Welcome back to Overnight Health Care.
The drug industry’s approval rating is at a record low, New York City has declared an end to its measles outbreak, and there are new concerns over the fallout from the administration’s decision to restrict Title X funding.
We’ll start with pharma…
Public’s view of drug companies sinks to record low in Gallup poll
Some bad news for the pharmaceutical industry as they face an array of threats in Washington: Their favorability has hit a record low in a Gallup poll.
The poll finds that 27 percent of the public has a positive view of the industry, compared to 58 percent with a negative view, for a net rating of negative 31 points.
The number is the lowest of any entities Gallup polled, including the federal government, at minus 27 points, the advertising industry at minus 1, the legal field at plus five, and airlines at plus 19.
Big picture: The public’s low esteem for drug companies comes as both Democrats and President Trump make lowering drug prices a top priority. Senate Finance Committee Chairman Chuck Grassley (R-Iowa), who is trying to push through a package of bipartisan reforms, highlighted the findings (in his unique Twitter style):
“New Gallup poll says Big Pharma is the most disliked industry in America Even the fed govt ranks better The American ppl are demanding lower prescription drug prices Members of Congress would b wise to recognize this reality,” he wrote.
New York City declares end to measles outbreak
New York City health officials on Tuesday declared an end to the largest measles outbreak the city has seen in nearly three decades.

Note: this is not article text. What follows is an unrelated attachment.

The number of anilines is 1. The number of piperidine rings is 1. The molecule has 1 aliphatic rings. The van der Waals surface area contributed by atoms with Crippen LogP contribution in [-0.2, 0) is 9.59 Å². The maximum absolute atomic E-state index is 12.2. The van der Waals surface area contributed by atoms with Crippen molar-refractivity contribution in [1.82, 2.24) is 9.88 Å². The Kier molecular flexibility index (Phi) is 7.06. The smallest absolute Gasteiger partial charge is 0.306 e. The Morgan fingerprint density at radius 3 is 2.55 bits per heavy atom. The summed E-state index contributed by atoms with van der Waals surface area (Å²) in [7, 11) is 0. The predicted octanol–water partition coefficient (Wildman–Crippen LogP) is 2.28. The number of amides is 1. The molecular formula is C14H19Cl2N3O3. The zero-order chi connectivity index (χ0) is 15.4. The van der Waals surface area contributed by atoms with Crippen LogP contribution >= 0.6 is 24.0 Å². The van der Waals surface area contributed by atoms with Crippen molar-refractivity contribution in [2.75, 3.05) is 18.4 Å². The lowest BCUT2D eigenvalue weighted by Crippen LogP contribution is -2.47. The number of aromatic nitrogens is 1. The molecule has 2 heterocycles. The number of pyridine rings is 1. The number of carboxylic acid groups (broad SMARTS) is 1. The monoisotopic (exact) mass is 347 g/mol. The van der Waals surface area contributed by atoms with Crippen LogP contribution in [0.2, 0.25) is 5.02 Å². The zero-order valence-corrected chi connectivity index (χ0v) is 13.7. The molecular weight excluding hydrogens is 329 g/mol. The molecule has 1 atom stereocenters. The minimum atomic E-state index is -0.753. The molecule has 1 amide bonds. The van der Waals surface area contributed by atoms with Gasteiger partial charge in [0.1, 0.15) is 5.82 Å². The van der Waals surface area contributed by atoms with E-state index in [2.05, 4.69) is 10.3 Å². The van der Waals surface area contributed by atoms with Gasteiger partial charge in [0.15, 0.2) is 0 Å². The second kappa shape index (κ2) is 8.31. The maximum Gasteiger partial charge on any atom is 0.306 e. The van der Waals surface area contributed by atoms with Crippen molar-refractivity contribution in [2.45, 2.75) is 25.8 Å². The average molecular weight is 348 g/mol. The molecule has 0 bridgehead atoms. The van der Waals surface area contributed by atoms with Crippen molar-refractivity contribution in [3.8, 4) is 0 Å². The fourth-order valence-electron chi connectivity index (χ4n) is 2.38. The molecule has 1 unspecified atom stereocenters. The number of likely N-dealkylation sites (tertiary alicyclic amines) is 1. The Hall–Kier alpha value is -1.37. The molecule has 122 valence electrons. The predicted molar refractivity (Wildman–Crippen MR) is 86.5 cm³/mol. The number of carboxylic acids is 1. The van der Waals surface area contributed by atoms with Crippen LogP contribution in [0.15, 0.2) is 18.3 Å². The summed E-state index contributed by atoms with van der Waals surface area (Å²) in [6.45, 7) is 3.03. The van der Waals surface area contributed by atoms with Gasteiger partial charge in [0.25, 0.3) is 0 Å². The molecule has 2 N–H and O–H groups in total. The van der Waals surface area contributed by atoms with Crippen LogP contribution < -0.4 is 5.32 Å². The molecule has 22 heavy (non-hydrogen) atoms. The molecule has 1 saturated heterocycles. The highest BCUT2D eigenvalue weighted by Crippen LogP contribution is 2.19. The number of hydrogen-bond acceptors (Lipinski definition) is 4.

An emergency order requiring people living in parts of Brooklyn to be vaccinated was also rescinded Tuesday.
“Ending the measles outbreak required extensive collaboration with community organizations and Jewish leaders,” Mayor Bill de Blasio, a 2020 Democratic presidential contender, said in a statement. “They helped encourage vaccinations and achieve record immunization levels in parts of Brooklyn.”
The Centers for Disease Control and Prevention (CDC) had linked the outbreak to unvaccinated travelers who brought measles back from other countries, including Israel, and returned to Orthodox Jewish communities in New York City.
More than 15,500 people have received measles vaccines since the city issued the emergency order in April.
Why it matters: While the outbreak in New York City is over, there are still outbreaks in other states and countries. But other states experiencing outbreaks, like Illinois, Florida and Texas, could learn from NYC’s approach.
- Dedicated more than 500 staff to its response efforts
- Disseminated thousands of pro-vaccination booklets and conducted robocalls
- Required people living or working in certain parts of the city to be vaccinated or face potential fines
- A state law that recently took effect eliminates all non-medical vaccine exemptions for school children
Health advocates fear Planned Parenthood funding loss could worsen STD crisis
Public health advocates are warning that record-high rates of sexually transmitted diseases could worsen as Planned Parenthood, a major provider of STD testing and treatment, faces a loss of federal funding under a new Trump administration rule.